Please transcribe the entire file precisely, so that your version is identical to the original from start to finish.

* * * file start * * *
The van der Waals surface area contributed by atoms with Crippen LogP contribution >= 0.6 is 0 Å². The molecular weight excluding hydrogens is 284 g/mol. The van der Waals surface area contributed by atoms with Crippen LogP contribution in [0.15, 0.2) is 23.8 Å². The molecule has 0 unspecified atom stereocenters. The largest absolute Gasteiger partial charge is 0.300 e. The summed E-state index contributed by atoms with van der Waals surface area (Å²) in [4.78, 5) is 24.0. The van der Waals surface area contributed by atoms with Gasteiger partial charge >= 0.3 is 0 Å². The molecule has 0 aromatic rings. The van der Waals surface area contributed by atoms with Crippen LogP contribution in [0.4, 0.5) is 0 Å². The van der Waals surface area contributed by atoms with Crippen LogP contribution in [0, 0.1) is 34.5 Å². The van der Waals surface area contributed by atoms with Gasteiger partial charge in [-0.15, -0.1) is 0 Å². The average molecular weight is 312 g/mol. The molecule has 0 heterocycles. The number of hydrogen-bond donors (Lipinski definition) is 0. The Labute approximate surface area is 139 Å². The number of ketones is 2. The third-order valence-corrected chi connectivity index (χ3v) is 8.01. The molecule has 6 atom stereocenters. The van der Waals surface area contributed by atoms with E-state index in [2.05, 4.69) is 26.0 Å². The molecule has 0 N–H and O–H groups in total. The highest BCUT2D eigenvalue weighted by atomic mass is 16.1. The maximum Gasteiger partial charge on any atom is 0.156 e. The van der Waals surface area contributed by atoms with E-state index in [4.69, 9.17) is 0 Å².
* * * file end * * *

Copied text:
The van der Waals surface area contributed by atoms with Crippen LogP contribution >= 0.6 is 0 Å². The molecular weight excluding hydrogens is 284 g/mol. The van der Waals surface area contributed by atoms with Crippen LogP contribution in [0.15, 0.2) is 23.8 Å². The molecule has 0 unspecified atom stereocenters. The largest absolute Gasteiger partial charge is 0.300 e. The summed E-state index contributed by atoms with van der Waals surface area (Å²) in [4.78, 5) is 24.0. The van der Waals surface area contributed by atoms with Gasteiger partial charge >= 0.3 is 0 Å². The molecule has 0 aromatic rings. The van der Waals surface area contributed by atoms with Crippen LogP contribution in [0.4, 0.5) is 0 Å². The van der Waals surface area contributed by atoms with Crippen LogP contribution in [0, 0.1) is 34.5 Å². The van der Waals surface area contributed by atoms with Gasteiger partial charge in [-0.15, -0.1) is 0 Å². The average molecular weight is 312 g/mol. The molecule has 0 heterocycles. The number of hydrogen-bond donors (Lipinski definition) is 0. The Labute approximate surface area is 139 Å². The number of ketones is 2. The third-order valence-corrected chi connectivity index (χ3v) is 8.01. The molecule has 6 atom stereocenters. The van der Waals surface area contributed by atoms with E-state index in [2.05, 4.69) is 26.0 Å². The molecule has 0 N–H and O–H groups in total. The highest BCUT2D eigenvalue weighted by atomic mass is 16.1. The maximum Gasteiger partial charge on any atom is 0.156 e. The van der Waals surface area contributed by atoms with E-state index in [4.69, 9.17) is 0 Å².